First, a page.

By: Gina Anselmo, former career advisor for the DePaul University College of Liberal Arts & Social Sciences

Job searching can feel a little daunting at times. Formatting resumes and cover letters, researching companies, making to-do lists, initiating handshakes and introductions, and interviewing all start to swirl together.

It’s important to take a step back and start from a place that allows you to center your interests, skills, work values, and personality all in one place so you can focus your search in a way that is intentional and makes sense to you. Before the job search, begin with a bit of reflection:

Your foundation

By answering these questions, you will be able to create a foundation that will ultimately help you approach your brand, resume and cover letter, and will act as an aid during your job search.

  • Interests: What areas are you naturally drawn to and how do they connect to career choices?
  • Work Values: What motivates you and supports job satisfaction?
  • Skills: What areas are you good at? What areas would you like to develop further? What skills do you enjoy using? What skills would you like to use every day?
  • Personality: What existing qualities influence how you approach decision-making and work style?

Consider settings and titles

In continuing the reflection process, it is important to give yourself a clean slate before you start your research to allow yourself to jot down gut thoughts that come to mind in these areas:

iStock_000081482779_LargeSettings: It is important to consider all the types of settings and environments that you would be comfortable working in. It could be a broad list such as non-profit, for-profit and government, or a specific list of companies and organizations. It’s important to consider how comfortable you are expanding to a range of settings and which work place settings are deal-breakers in order to streamline your search.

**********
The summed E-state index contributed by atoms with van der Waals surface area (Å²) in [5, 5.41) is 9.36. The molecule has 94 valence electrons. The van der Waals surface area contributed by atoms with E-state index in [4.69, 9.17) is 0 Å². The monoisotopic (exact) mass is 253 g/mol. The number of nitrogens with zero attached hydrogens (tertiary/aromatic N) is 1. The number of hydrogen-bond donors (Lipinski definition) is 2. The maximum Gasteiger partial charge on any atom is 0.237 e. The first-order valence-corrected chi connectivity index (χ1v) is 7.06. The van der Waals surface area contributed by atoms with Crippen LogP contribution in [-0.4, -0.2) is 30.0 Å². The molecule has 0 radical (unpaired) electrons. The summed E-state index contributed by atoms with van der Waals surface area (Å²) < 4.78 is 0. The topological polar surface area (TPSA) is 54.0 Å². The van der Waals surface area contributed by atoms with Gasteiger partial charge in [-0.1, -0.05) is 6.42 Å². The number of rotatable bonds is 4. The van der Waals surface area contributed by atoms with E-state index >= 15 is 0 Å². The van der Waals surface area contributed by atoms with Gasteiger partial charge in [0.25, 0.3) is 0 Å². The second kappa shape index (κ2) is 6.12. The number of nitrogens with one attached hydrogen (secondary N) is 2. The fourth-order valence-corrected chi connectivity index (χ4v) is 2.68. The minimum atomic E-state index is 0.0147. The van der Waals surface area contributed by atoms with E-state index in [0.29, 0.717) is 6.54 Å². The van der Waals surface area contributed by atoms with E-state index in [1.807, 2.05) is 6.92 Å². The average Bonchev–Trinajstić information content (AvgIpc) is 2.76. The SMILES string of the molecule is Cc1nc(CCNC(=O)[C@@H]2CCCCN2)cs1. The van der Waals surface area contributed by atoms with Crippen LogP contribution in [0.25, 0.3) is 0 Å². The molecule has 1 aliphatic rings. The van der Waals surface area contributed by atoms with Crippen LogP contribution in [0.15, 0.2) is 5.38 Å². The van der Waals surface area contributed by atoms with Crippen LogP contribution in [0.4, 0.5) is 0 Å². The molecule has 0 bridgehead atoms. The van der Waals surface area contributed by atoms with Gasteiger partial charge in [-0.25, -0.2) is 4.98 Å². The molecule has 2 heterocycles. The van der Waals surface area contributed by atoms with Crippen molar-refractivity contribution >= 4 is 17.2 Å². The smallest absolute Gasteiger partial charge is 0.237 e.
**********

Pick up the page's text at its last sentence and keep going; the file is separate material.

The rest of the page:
Titles: What job titles come to mind for your area of interest? Sometimes titles can range for a particular field (ex. Program Coordinator in Social services) and it helps to consider adaptations of that title paired with populations or areas of specialty (ex. Youth Development and Coordinator). This can sometimes yield a greater search to places and positions depending on how your key words align and are filtered in your search.

Dive into a search

A great way to get started is to browse sites, such as Indeed, using keywords based on your initial list of skills, settings, and occupations. Give yourself permission to see where the search takes you and pay attention to the titles, organizations, and areas of focus that tend to always catch your eye. Start to use your search to tighten your initial focus to a more specific list of positions, work settings, and areas of focus.

Develop job search materials

Now that you have taken time to reflect on how you want to articulate your brand and how you want to direct your search, it is time to develop or update your resume and cover letter. Make sure to always lead with your strengths and demonstrate evidence of success.

Prepare to network

Building a foundation to articulate what skills you have and want to develop, what motivates you in a career, and what specific interests you want to pursue can deepen the types of questions you ask in an informational interview or to jump start a laundry list of professionals to connect with. Make sure the questions you ask incorporate your skills, values, and interests so the professional can offer the most useful advice and resources to your specific case.

My advice to you when starting your job search?

Musings matter! Reflection is key and an important part of the job search process. Set time aside for exploring areas that make up your professional identity and brand in order to set the tone for your job search and to be more aligned with who you are and your short/long term goals.


Need additional help with your job search? Schedule an appointment with your career advisor! You can also participate in our Job Search Strategies workshop offered each quarter.